London is ‘intellectual capital’ for association board members

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London is the ‘intellectual capital’ of the world, according to a report, which ranks cities by the number of international association board members who live there.

But it could attract a lot more international meetings if, like Prague, it was better at 'harnessing' its volunteer leaders to help win international conferences.

GainingEdge, the meetings industry consulting firm, concentrated on associations that hold conferences for more than 500 people when ranking the Top 50 cities in the world.

Paris, Tokyo, New York, and Beijing follow London in descending order, followed by Seoul, Sydney, Singapore, Madrid and Washington who make up the Top 10.

GainingEdge says its report  - Leveraging Intellectual Capital of Convention Destinations – will give destinations a better understanding of their sector strengths, help them to build ambassador programmes, and to pursue a more targeted approach to bidding for events.

The firm reviewed 3,500 international associations, trawling data from the International Congress and Convention Association and websites, to build a picture of where volunteer leaders live – by noting which universities they were affiliated to, for example.

Cities with high ‘harnessing ratios’ – those where there was a strong correlation between number of international meetings hosted and local leaders – included Prague (89.7%), Vancouver (74.1%), Dublin (70.4%), Montreal (68.7%) Berlin, (60.2%) and Lisbon (64.6%).

A high ratio suggests convention bureaux in these cities might be doing something right by engaging with local board members when bidding for events. Interestingly, London has a low ratio of just 16.6% and New York even lower at 7.6%. With the exception of Singapore (47.3%), most of the top 20 cities have relatively poor harnessing ratios.

Key findings of the report include:

  • A Top 50 ranking of destinations (cities/countries) with the greatest influence in international associations
  • How well destinations leverage their local leaders by engaging them to bring conventions to the city (their “Harnessing Ratio” - the correlation between number of international association meetings hosted or booked over the last four years and number of local intellectual leaders on boards of international associations)
  • The key industry sectors and scientific fields where destinations are best represented in international association leadership.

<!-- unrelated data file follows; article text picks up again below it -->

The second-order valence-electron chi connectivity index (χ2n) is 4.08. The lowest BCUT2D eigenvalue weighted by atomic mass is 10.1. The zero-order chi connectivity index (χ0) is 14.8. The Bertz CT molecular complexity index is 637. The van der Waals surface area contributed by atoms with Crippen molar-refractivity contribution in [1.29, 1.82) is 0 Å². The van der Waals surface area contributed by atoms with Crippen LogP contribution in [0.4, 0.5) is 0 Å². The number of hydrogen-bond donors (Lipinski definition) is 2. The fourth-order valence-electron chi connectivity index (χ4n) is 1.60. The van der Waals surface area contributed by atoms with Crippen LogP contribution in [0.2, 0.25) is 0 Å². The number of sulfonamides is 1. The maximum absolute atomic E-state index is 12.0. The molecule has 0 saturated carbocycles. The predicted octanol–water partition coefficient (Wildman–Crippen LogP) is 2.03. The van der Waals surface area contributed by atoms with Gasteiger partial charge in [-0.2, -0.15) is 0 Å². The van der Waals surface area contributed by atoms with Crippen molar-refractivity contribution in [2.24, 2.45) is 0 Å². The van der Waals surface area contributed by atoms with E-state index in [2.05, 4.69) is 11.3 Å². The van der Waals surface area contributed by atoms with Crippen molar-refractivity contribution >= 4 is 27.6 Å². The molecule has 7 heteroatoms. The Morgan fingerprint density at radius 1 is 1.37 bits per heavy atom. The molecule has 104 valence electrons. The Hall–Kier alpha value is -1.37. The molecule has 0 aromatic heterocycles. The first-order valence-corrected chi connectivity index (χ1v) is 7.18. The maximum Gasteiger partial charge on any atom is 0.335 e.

Milos Milovanovic, head of GainingEdge Analysis and Research, said the research showed London, Paris, Tokyo, New York, and Beijing, were, 'true global knowledge hubs with strong influence in international associations'.

The analysis looked at the number of governing bodies of international associations with active presence of local leaders from each destination (city/country); the number of presidents/chairpersons of international associations from each destination (city/country); and the number of large international association meetings organized or booked in the last four years.

Jon Sivertson, GainingEdge’s CEO, said: “We see our Leveraging Intellectual Capital report as the foundation for building advanced convention development programmes for destinations. We can now see the absolute, and relative, strengths of destinations with regards to their harnessing of their resident intellectual capital."

He added: "Drawing on this analysis, we can now provide a Destination Intellectual Capital Study to convention destinations, eager to improve both their business development as well as destination marketing activities. This service will help them to identify associations where they have influence they may not have known about. It also allows a destination to understand which of its actual key business sectors and scientific fields are best connected in global association leadership, and provides them with a focused, deliverable and measurable, approach to securing large meetings.”

James Lancaster
Written By
James Lancaster

A journalist for more than 22 years, AMI editor James Lancaster is a familiar face in the meetings industry and international association community. Since joining AMI in 2010, he has gained a reputation for asking difficult questions and getting lost in convention centres. Page proofer, podcaster, and panellist - in his spare time, James likes to walk, read, listen to music, and drink beer.

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